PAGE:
Parshat Vayikra

Learning Group– Parshat Vayikra

(Leviticus: 1:1-5:26)

(Haftara: Isaiah: 43:21-44:23)

1. [Leviticus 1:1…] Why are the details of every type of sacrificial offering so different? What type of personality is the Torah trying to develop by forcing us to focus so much on details?

2. [Pesach] Our rabbis tell us that chametz (leaven) represents arrogance. The removal of chametz from our lives is a metaphor for removing arrogance from ourselves. If so, why do we only remove the chametz for 1 week every year? Shouldn’t we distance ourselves from arrogance all year?

3. The Pesach seder is the main ceremony that we have for passing on our religious and historical tradition. Why is it so effective to teach the tradition around the dining –room table?

4. [Haggadah of Pesach] The passage in the haggadah about the 4 sons teaches us that each son should be taught in a way which is suitable to his understanding. This is a model of Jewish education, as it says in the book of Mishle, “Teach the youth according to his way (Mishle 22:6)”. Where in our religious tradition do we see this principle applied?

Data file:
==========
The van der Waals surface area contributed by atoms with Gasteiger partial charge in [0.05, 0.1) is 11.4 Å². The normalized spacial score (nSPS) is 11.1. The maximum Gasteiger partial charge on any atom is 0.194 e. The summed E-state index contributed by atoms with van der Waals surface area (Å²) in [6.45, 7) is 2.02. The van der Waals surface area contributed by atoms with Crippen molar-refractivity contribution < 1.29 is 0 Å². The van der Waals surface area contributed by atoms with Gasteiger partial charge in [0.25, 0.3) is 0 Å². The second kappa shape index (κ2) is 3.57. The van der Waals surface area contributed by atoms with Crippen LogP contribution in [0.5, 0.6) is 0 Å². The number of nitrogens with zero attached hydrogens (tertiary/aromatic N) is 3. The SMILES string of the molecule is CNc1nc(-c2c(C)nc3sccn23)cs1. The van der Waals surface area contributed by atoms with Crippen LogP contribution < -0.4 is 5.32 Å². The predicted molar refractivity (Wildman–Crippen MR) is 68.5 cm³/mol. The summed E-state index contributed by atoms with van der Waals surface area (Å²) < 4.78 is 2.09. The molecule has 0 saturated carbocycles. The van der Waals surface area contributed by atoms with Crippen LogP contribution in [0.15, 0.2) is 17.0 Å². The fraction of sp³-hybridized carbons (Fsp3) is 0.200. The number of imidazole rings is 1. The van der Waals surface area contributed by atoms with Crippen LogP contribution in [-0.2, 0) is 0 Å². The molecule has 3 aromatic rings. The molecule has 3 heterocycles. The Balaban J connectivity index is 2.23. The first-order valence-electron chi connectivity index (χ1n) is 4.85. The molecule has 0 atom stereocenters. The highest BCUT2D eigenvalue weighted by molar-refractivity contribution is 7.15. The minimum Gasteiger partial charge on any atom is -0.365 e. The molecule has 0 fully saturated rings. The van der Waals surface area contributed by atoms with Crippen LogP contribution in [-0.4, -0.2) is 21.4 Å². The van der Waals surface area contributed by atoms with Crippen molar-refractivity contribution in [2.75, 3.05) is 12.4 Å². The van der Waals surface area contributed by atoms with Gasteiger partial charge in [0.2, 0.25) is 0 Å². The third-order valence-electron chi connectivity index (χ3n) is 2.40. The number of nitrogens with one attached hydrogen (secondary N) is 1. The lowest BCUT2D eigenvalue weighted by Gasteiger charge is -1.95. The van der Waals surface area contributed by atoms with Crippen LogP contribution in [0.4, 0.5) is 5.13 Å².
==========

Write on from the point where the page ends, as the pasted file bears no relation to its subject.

5. The month of Nissan is the first month of the Jewish year. Therefore, Pesach is the first festival of the Jewish year. Why is it appropriate that Pesach should be the first festival of the year?


[1:3] “…he will offer it, for his good will, before God.”

The main purpose of a sacrificial offering is that a person should subjugate his will to the service of the Creator in such a way that all of his spiritual and physical powers should be used only for the will of God.

One should read the pasuk in the following way: “…he should offer his will for God”—his own will should just be an extension of the will of God”

–“Haktav Ve’hakaballah”—Rabbi Ya’akov Tzvi Mecklenberg (1785-1865) -Koenigsburg, Prussia.

This study page is dedicated to the memory of Sarah Bella bat Yitzchak Kummer, Chaim Yosef Yechiel ben Eliyahu Kummer and Eliyahu and Margaret Kummer


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Mizmor LeDavid meets at the Mesorati High School, 8 Beitar Street, in the auditorium. There is another minyan that meets there, we are the one further north. Accessible from Beitar, the single gate at the bottom of the semi-circle of steps, or from the north end of Efrata Street, through the gate on the right, then turn left.

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